clock menu more-arrow no yes mobile

Filed under:

30-Day Countdown — Day 9: Draft an Offensive Player from the 1991 Team

Pick a player from the National Champs to help out the Dawgs on offense

Stephen Dunn/Getty Images

So far on the The Best F#@&ing Countdown Ever (Gabey Lucas’ title is in fact catching on), we’ve drafted an offensive and a defensive player from an opposing Pac-12 team, picked a former Husky from the past 16 seasons, and attempted to improve the UW squad with fictional stars of the big and small screens.

Today we jump back into the time machine and return to the glory days of modern Washington Husky Football: the early 90s. More specifically, what if we could select one offensive player from the undefeated 1991 team to transplant onto the 2016 Husky Roster? The ground rules are: choose the player based on how he performed in 1991. For example: Mark Bruener went on to become one of the best Husky tight ends ever, but in '91 he was just a freshman with five catches all year long.

Let's get crackin':

Aaron Pierce, TE 6'5" 255 (1991 stats: 23 rec, 280 yds)

Yeah, great idea, Copernicus. Just what the UW offense needs: another tight end. True, the Huskies have players galore at this position, but from what I have seen they do not have an Aaron Pierce: big, fast, and a ridiculously great blocker. In fact, Pierce was such a supreme blocking tight end that he was the 69th overall selection in the 1992 draft despite modest statistics. Today's game features tight ends racing past linebackers on passing plays and crushing them on running plays; Pierce was built to play in this era. From a personality standpoint, this New York Times article from 1994 screams OKG. The Huskies have some TEs that could be an Aaron Pierce, but Aaron Pierce already was an Aaron Pierce. Chris Petersen would love Pierce, and he would make the offense better instantly.

Billy Joe Hobert, QB 6'3" 230 (61% comp, 2271 yds, 22 TD/10 INT, 146.1 rat, 5 rush TD)

What is this? A certified villain corrupting all of our precious OKGs? Awww, come on, y'all; Billy Joe aint nothin' but a good ol' boy, or as an unnamed friend of Don James once said: "He's just such a rascal...but a good rascal." Yes, Billy Joe took a $50,000 loan from the father-in-law of a friend, then reportedly spent the $50K on cars, guns, stereo equipment, golf clubs, and entertainment. While the loan itself was not illegal, the fact that he had no payment plan or collateral for such a sum is what raised red flags and got him kicked off the team, and eventually led to investigation of the UW program and NCAA sanctions. Yeah, he did a stupid thing. He did a stupid thing with huge consequences, but man, we really need a solid backup QB.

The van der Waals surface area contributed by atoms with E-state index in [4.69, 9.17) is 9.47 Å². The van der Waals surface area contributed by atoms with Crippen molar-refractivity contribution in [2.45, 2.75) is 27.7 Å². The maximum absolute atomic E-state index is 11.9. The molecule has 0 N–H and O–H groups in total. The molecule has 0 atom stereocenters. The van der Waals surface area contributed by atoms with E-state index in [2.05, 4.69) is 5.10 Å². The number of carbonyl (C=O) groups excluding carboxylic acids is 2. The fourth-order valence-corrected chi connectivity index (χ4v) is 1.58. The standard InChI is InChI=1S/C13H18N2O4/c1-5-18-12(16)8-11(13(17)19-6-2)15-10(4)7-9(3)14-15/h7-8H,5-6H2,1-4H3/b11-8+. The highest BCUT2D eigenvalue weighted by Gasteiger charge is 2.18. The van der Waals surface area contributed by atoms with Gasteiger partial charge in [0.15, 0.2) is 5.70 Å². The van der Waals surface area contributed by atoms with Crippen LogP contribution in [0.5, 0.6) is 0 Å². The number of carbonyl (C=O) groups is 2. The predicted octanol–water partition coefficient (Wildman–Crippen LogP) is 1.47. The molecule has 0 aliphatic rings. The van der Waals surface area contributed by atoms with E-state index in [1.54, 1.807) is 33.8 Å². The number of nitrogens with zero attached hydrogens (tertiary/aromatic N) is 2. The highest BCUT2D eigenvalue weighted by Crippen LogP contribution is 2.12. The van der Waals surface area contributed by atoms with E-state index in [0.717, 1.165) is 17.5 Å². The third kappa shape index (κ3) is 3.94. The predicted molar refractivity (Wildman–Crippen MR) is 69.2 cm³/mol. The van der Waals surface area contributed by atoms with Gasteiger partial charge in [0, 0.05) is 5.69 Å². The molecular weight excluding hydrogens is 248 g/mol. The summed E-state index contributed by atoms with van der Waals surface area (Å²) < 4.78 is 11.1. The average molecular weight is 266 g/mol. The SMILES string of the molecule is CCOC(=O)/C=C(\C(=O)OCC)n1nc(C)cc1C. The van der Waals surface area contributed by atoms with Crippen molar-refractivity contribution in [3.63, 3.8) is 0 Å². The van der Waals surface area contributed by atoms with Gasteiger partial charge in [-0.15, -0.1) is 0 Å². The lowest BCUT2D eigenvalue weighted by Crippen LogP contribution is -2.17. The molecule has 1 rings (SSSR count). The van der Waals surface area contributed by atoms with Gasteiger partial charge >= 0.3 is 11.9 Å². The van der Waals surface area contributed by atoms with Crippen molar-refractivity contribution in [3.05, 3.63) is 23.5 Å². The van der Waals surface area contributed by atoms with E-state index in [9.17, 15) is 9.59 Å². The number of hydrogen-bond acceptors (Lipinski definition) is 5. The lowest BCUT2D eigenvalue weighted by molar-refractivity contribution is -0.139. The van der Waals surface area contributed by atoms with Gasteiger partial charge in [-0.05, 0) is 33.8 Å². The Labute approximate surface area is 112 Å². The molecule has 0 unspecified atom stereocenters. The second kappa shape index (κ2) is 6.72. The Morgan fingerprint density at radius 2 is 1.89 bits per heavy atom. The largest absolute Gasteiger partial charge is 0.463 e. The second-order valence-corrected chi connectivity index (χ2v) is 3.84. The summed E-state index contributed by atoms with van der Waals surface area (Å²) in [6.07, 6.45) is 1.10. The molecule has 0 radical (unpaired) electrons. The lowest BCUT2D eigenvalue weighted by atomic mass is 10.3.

I wavered back and forth between Hobert and fellow '91 QB Mark Brunell. Both showed the ability to come off the bench and play fantastic quarterback. Brunell would have been my choice had he not suffered a knee injury in the spring game that year. Even though he healed by the fall and played in the third game, Jake Browning's backup must be durable, even if just a little stupid.

Mario Bailey, WR 5'9" 165 (62 rec, 1037 yds, 17 TD)

Bailey was simply a great college wide receiver. His size prevented him from ever making it in the NFL despite being a 6th-round draft pick, but his ability to get open and catch the football would be an asset in the college game even today. When you consider that five of the top 10 receivers in all of FBS last season were 6'0 or under, the myth that a pass-catcher must be 6'4" 220 to dominate at the position is just that: myth. Bailey owned DBs, especially during the 1991 season when he reeled in a school record 17 touchdown receptions. He did it in a variety of ways, sometimes burning his defender and ending up wide open downfield, sometimes making a tough catch in traffic and somehow breaking tackles and staying on his feet as he pinballed off defenders. Put him in the slot, line him up outside, just get Mario Bailey on the field for the 2016 Dawgs and watch him produce.

Lincoln Kennedy, OT 6'6" 325

How good was Kennedy? So good that he won the Morris Trophy as the Pac-10's premier offensive lineman in 1991, then again in '92. Kennedy played both left and right tackle during his Husky career, walling off the side he occupied with his nimble backpedal in pass protection. On running plays he plowed, pulled, chopped, and did whatever he needed to do to dominate. The mammoth Kennedy had such great feet and hands that he was almost never beaten. Once he engaged a defender, the play was essentially over for that player.

The Verdict:  Lincoln Kennedy

The Huskies' offensive line outlook in 2016 is potentially very good, but still uncertain. Kennedy is a known commodity. The former All-American and 9th overall NFL draft pick could be plugged in at either tackle position, and instantly the Huskies' O-line would be considered one of the best in the Pac-12. He was that good; a "lockdown" tackle if you will. The Huskies' offensive line in 1991 was incredible. Besides Kennedy, the group featured center Ed Cunningham and RT Siupeli Malamala, both 3rd round picks in the '92 draft. But if I can only have one offensive lineman from the 1991 team, it's Kennedy for sure. Besides Steve Emtman, Kennedy is probably the next best overall Husky from that era.